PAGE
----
New Paper on Land Use/Land Cover Change as a First-Order Regional Climate Forcing

Professor Dev Niyogi of Purdue University has alerted me to a new paper (subscription required) by B. Timbal and J. M. Arblaster in GEOPHYSICAL RESEARCH LETTERS entitled “Land cover change as an additional forcing to explain the rainfall decline in the south west of Australia” which further supports the need to include land use / land cover change in any assessment of the human forcing of the climate system (SWA is “southwest Australia”).
The abstract reads,

“A fully coupled climate model forced with natural and anthropogenic atmospheric forcings is used to investigate the rainfall decline in the south west of Australia. Results are compared between experiments with two different land covers. We found that vegetation cover affects modelled rainfall in the region and enhances the model response to anthropogenic atmospheric forcings, which were found in a previous study to explain part of the observed rainfall decline. This result is observed directly in model rainfall and using a statistical downscaling technique which relates local rainfall to mean sea level pressure and large-scale rainfall. While the rainfall response to anthropogenic forcings is driven mostly by the changes in pressure, the land cover influences directly the modelled rainfall (large-scale and total) and thus indirectly the downscaled rainfall. ”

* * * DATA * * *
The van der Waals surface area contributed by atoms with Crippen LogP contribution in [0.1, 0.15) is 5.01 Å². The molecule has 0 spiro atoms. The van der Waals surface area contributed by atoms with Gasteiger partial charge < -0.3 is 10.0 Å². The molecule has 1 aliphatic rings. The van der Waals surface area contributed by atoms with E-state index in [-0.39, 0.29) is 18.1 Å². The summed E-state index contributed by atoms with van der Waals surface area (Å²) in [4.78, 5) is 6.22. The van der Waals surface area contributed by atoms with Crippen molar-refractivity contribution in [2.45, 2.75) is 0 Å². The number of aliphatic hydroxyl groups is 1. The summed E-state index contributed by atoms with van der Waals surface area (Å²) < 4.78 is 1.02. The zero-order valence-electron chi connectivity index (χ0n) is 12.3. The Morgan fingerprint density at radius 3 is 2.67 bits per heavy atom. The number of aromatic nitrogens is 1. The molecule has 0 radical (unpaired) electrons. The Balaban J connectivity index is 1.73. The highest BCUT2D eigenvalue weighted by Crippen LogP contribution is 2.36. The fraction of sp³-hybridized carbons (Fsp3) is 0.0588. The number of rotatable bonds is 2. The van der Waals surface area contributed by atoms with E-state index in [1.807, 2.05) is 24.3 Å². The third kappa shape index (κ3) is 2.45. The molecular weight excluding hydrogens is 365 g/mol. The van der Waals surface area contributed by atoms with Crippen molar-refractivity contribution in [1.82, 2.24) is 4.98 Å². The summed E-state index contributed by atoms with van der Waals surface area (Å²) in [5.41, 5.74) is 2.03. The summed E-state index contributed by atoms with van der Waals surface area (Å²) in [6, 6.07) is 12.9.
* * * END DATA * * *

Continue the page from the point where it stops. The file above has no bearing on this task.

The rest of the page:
The paper cautions that further study is needed,

“On the balance of evidence, the rainfall decline in SWA that is attributable to anthropogenic atmospheric forcing….. is likely to have been enhanced by the large-scale land clearance which occurred in SWA over the 20th century. However the magnitude of the enhancement must be treated with caution. Firstly it is a model response from a single simulation and secondly the effective land clearance in our simulation is about 4 times what was observed. Despite these legitimate uncertainties, the credibility of this result is reinforced by its consistency with a previous study (PI04). This should encourage further studies with a more realistic land clearance (magnitude and timing).”

The PI04 study is the 2004 Journal of Geophysical Research paper Pitman, A. J., G. T. Narisma, R. A. Pielke Sr., and N. J. Holbrook, Impact of land cover change on the climate of southwest Western Australia.

If this first order land use/land cover climate forcing is not included in the new IPCC assessment, it will be a serious error of omission.

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